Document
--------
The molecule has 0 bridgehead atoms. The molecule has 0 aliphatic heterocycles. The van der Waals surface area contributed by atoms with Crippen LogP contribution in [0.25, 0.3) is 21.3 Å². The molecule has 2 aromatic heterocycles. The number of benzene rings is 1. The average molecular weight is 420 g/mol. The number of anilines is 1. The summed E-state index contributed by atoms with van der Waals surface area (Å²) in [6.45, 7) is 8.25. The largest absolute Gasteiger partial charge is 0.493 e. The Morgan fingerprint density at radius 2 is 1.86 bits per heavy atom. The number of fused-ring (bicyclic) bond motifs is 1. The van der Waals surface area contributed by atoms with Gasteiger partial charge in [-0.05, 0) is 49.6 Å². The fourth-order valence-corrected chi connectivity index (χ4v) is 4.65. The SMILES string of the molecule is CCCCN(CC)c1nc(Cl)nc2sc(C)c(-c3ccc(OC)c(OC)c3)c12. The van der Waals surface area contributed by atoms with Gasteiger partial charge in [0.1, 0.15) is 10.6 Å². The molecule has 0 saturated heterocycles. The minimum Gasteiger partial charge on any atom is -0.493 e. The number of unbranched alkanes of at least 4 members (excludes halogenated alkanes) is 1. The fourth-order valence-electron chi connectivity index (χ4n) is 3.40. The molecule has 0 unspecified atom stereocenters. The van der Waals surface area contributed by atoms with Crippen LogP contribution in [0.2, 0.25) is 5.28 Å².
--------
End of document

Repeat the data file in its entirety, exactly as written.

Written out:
The molecule has 0 bridgehead atoms. The molecule has 0 aliphatic heterocycles. The van der Waals surface area contributed by atoms with Crippen LogP contribution in [0.25, 0.3) is 21.3 Å². The molecule has 2 aromatic heterocycles. The number of benzene rings is 1. The average molecular weight is 420 g/mol. The number of anilines is 1. The summed E-state index contributed by atoms with van der Waals surface area (Å²) in [6.45, 7) is 8.25. The largest absolute Gasteiger partial charge is 0.493 e. The Morgan fingerprint density at radius 2 is 1.86 bits per heavy atom. The number of fused-ring (bicyclic) bond motifs is 1. The van der Waals surface area contributed by atoms with Gasteiger partial charge in [-0.05, 0) is 49.6 Å². The fourth-order valence-corrected chi connectivity index (χ4v) is 4.65. The SMILES string of the molecule is CCCCN(CC)c1nc(Cl)nc2sc(C)c(-c3ccc(OC)c(OC)c3)c12. The van der Waals surface area contributed by atoms with Gasteiger partial charge in [0.1, 0.15) is 10.6 Å². The molecule has 0 saturated heterocycles. The minimum Gasteiger partial charge on any atom is -0.493 e. The number of unbranched alkanes of at least 4 members (excludes halogenated alkanes) is 1. The fourth-order valence-electron chi connectivity index (χ4n) is 3.40. The molecule has 0 unspecified atom stereocenters. The van der Waals surface area contributed by atoms with Crippen LogP contribution in [0.2, 0.25) is 5.28 Å².